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    Dog Bites under Tennessee Law

    According to the Centers for Disease Control and Prevention, approximately 4.5 million dog bites occur every year. Over half of these dog bites occur in homes. What is more, adults in homes with two or more dogs are five times more likely to be bitten than those living without dogs. Dog bites can have serious injuries from severe nerve damage to long-lasting emotional trauma. These dog-bite-related injuries can also lead to significant medical costs. In fact, dog-bite-related injuries are the highest for children from the ages from five to nine, and these children are more likely to require medical attention than adults.

    Tennessee Dog Bite Statute

    If you or a loved one is injured by another person’s dog in Tennessee then you may be able to file a legal claim to recover compensation for your injuries. Prior to 2007, Tennessee was known as a

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    one-bite rule state. Under this rule, a dog owner could not been held liable if the dog had never attacked anyone before. If, however, the dog had already bit someone in the past then the dog’s owner could be liable for subsequent bites. The dog’s owner is said to get one free bite before legally liability will attach, hence the term one-bite rule.

    In 2007, however, the Tennessee legislature abolished the one-bite rule after a woman was killed by several dogs. In 2006, a 60-year-old woman named Dianna Acklen died after being attacked by dogs while out of her home. In response to the woman’s death, Tennessee abolished its one-bite rule and replaced it with a statute that imposes strict liability on dog owner’s in connection with injuries caused by their dogs.

    Under the Dianna Acklen Act, dog owners in Tennessee have a duty to keep their dogs under reasonable control at all times and to keep that dog from running at large. The statute defines “running at large” to mean “a dog goes uncontrolled by the dog’s owner upon the premises of another without the consent of the owner of such premises, or other person authorized to give consent, or goes uncontrolled by the owner upon a highway, public road, street or any other place open to the public generally.” A person who breaches this duty is subject to civil liability for any damages suffered by the person injured by the dog. The dog’s owner means any person who regularly harbors, keeps or exercises control of the dog. It does not include someone who is temporarily harboring, keeping, or exercising control over the dog. This means that if a friend is walking a dog for the owner and the dog attacks a person, the friend cannot be held liable under the statute.

    Notably, the dog owner may be held liable “regardless of whether the dog has shown any dangerous propensities or whether the dog’s owner knew or should have known of the dog’s dangerous propensities.” This is known as strict liability, which abolished the state’s previous one-bite rule. The statute, however, does contain a few notable exceptions for imposing civil liability on dog owners. In particular, liability will not be based upon the owner of the dog if:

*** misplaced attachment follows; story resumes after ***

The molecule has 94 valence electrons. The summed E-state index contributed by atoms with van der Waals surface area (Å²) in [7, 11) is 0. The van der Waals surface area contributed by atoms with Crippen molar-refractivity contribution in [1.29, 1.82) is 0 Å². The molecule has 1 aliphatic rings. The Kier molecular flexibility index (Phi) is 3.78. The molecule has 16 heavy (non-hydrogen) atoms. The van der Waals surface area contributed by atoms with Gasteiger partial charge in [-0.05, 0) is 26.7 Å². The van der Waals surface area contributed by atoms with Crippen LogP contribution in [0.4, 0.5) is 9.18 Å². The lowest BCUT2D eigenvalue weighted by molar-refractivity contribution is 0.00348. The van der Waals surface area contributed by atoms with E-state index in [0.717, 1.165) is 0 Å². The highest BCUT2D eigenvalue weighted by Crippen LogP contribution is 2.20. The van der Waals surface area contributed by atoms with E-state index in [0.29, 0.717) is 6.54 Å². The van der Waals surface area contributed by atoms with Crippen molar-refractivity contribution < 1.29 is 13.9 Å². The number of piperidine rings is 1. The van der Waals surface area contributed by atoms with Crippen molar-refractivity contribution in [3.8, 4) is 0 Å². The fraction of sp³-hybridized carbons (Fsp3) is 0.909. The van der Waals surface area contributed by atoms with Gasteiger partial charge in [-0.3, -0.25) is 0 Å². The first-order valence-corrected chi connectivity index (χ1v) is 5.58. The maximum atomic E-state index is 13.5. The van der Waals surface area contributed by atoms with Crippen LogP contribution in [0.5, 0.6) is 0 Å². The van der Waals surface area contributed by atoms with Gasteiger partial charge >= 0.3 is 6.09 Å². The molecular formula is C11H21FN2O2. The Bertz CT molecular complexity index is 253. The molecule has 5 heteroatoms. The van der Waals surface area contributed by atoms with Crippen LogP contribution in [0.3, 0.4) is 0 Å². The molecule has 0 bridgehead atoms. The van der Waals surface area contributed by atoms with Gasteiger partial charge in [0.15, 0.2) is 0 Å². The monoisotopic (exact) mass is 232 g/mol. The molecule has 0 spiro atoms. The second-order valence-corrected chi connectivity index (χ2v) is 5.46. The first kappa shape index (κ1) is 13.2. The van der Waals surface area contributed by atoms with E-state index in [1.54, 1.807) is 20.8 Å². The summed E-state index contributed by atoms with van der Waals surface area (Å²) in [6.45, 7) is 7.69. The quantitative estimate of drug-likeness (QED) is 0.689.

• the dog is a police or military dog, the injured occurred during the dog’s official duties, and the injured party was suspected of being involved in an act that prompted police services;
    • the injured person was trespassing upon the private, nonresidential property of the dog’s owner;
    • the injury occurred while the dog was protecting the dog’s owner or other innocent party from attack by the injured person or a dog owned by the injured person;
    • the injury occurred while the dog was securely confined in a kennel, crate or other enclosure; or
    • the injury occurred as a result of the injured person enticing, disturbing, alarming, harassing, or otherwise provoking the dog.

    Therefore, even though the statute is known as strict liability, there are several important exceptions that limit the ability of the statute to impose liability on dog owners if their dogs attack and injury other people. In addition, strict liability does not apply if a dog causes damage to a person while the person is on residential farm, or other noncommercial property. In these cases, the person injured is required to establish that the dog’s owner knew or should have known of the dog’s dangerous propensities.

    Damages and Statute of Limitations

    If a person suffers injuries from another person’s dog then the injured person may be entitled to recover damages similar to any personal injury claim. The injured person may be able to recover compensation for physical and emotional pain and suffering, past and future medical expenses, loss of wages, and loss of earning capacity. The extent of one’s damages will depend on the facts and circumstances of each case, namely the severity of the injury.

    Importantly, for any person who suffers injury as a result of another person’s dog, there is a finite time within which a lawsuit must be filed. Dog bite claims are subject to the same statute of limitations as other personal injury claims, which is one year. If the injured person does not file a legal claim within one year from the date of the injury then the injured party will be precluded from suing the dog owner’s for civil liability. As such, any person injured by another person’s dog should act diligently to protect one’s rights under the law and contact a Tennessee Personal Injury Attorney.

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